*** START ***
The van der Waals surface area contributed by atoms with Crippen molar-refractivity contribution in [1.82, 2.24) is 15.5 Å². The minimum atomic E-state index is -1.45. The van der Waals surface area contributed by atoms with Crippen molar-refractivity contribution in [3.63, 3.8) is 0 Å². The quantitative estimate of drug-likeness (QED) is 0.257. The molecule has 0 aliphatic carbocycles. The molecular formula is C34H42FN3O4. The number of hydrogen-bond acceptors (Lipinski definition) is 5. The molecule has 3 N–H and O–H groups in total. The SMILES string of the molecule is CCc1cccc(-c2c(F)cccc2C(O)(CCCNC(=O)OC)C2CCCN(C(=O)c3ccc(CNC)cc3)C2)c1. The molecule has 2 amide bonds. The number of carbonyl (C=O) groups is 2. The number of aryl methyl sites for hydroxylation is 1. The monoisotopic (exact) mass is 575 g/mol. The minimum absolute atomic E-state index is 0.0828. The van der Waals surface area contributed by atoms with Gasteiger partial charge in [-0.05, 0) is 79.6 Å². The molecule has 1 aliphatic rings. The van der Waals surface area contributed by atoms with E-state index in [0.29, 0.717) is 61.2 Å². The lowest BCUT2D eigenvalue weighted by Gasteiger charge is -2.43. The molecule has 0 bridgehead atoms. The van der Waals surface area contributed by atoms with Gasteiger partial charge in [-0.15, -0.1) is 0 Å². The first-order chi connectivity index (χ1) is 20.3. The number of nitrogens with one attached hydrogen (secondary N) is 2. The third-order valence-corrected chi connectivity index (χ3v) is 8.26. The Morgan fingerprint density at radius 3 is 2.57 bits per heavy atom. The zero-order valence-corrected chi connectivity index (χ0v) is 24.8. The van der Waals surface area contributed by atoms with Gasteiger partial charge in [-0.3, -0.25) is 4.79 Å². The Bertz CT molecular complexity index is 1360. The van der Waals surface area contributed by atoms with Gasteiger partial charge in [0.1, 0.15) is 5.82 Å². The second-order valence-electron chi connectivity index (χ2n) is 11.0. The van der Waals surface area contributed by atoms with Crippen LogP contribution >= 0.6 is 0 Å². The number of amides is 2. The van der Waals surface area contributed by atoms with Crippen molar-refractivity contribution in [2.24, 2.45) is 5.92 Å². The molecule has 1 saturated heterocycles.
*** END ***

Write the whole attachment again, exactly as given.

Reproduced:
The van der Waals surface area contributed by atoms with Crippen molar-refractivity contribution in [1.82, 2.24) is 15.5 Å². The minimum atomic E-state index is -1.45. The van der Waals surface area contributed by atoms with Crippen molar-refractivity contribution in [3.63, 3.8) is 0 Å². The quantitative estimate of drug-likeness (QED) is 0.257. The molecule has 0 aliphatic carbocycles. The molecular formula is C34H42FN3O4. The number of hydrogen-bond acceptors (Lipinski definition) is 5. The molecule has 3 N–H and O–H groups in total. The SMILES string of the molecule is CCc1cccc(-c2c(F)cccc2C(O)(CCCNC(=O)OC)C2CCCN(C(=O)c3ccc(CNC)cc3)C2)c1. The molecule has 2 amide bonds. The number of carbonyl (C=O) groups is 2. The number of aryl methyl sites for hydroxylation is 1. The monoisotopic (exact) mass is 575 g/mol. The minimum absolute atomic E-state index is 0.0828. The van der Waals surface area contributed by atoms with Gasteiger partial charge in [-0.05, 0) is 79.6 Å². The molecule has 1 aliphatic rings. The van der Waals surface area contributed by atoms with E-state index in [0.29, 0.717) is 61.2 Å². The lowest BCUT2D eigenvalue weighted by Gasteiger charge is -2.43. The molecule has 0 bridgehead atoms. The van der Waals surface area contributed by atoms with Gasteiger partial charge in [-0.15, -0.1) is 0 Å². The first-order chi connectivity index (χ1) is 20.3. The number of nitrogens with one attached hydrogen (secondary N) is 2. The third-order valence-corrected chi connectivity index (χ3v) is 8.26. The Morgan fingerprint density at radius 3 is 2.57 bits per heavy atom. The zero-order valence-corrected chi connectivity index (χ0v) is 24.8. The van der Waals surface area contributed by atoms with Gasteiger partial charge in [-0.3, -0.25) is 4.79 Å². The Bertz CT molecular complexity index is 1360. The van der Waals surface area contributed by atoms with Gasteiger partial charge in [0.1, 0.15) is 5.82 Å². The second-order valence-electron chi connectivity index (χ2n) is 11.0. The van der Waals surface area contributed by atoms with Crippen LogP contribution >= 0.6 is 0 Å². The number of amides is 2. The van der Waals surface area contributed by atoms with Crippen molar-refractivity contribution in [2.24, 2.45) is 5.92 Å². The molecule has 1 saturated heterocycles.